It is common sense to not spend huge amounts on depreciating assets like cars unless you can truly afford it or you actually get appreciable value/utility benefit out of it. Especially in today’s world where car prices have crossed the realms of reasonable. Law of diminishing returns catches up very fast if you become too flexible with your budget.

Here’s what BHPian WhiteKnight had to say on the matter:

I’ve been buying used cars for almost 15 years. This time, there was not particular reason to change cars. Given covid, both my cars were mostly resting in the garage.

The idea was to replace ageing Verna CRDI Automatic with another automatic SUV, that can also do highway duties. My wife is not keen on driving manual transmission vehicle (read Laura TSI), which puts a mental load on me while we’re on road trips. Verna, while being trustworthy throughout, was now creating a bit of paranoia on the safety front.

I started with used-car route with ~18 Lakhs budget. With that, of course, options were plenty. While on it, it struck the family that we’ve never brought a new car. The lucrative car lease plan offered by my company also fuelled the thought, as the tax benefit was substantial.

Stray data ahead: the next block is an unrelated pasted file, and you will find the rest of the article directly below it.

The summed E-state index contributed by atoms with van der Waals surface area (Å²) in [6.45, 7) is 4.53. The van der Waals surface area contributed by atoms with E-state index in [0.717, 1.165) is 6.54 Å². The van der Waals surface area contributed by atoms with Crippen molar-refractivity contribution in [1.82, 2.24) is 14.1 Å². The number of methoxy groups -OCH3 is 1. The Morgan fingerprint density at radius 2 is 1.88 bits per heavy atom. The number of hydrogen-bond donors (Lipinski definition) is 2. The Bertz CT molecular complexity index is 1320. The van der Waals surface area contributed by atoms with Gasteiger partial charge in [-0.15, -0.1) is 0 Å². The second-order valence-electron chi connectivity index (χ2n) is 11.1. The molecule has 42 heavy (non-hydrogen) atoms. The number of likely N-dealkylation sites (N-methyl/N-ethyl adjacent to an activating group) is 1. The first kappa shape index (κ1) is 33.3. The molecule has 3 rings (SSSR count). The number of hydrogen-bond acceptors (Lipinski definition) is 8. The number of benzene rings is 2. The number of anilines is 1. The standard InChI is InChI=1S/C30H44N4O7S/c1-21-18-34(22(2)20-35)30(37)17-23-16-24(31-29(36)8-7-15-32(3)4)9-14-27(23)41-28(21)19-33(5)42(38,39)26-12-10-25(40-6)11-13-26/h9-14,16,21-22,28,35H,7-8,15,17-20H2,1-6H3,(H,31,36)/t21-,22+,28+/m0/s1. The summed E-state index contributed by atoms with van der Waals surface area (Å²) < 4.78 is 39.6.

Now, with the plan of buying new, we started plan to test drive every SUV under the sun, starting with Nissan Kicks and Mahindra Thar. Unfortunately, that Kicks test drive never materialised. Thar was rejected the moment my family stepped into, or rather stepped up to the Thar. I’ve learned driving Mahindra CJs and MM540 as a kid. I found them comfortable those days. However, I found the Thar to be too high up. May be age?

To cut the story short, on a casual call, PPS Jeep team brought Jeep compass to my home, and gave us a long test drive. To make the matter worse, Kia Seltos was next, and we drove through the same stretch the next day. The result- family unanimously voted for Jeep compass. My wife, who was reluctant to drive the Compass, was so elated post the drive. She drove the Seltos for 5 min and rejected it immediately.

So, the idea was sown and now it is the matter of how deep one go into the pit. Eventually we went the deepest, with Jeep compass 4×4 S, crossing 36 lakhs on road. To be frank, once I overcame the middle-class guilt, we’re loving it!!

Check out BHPian comments for more insights and information.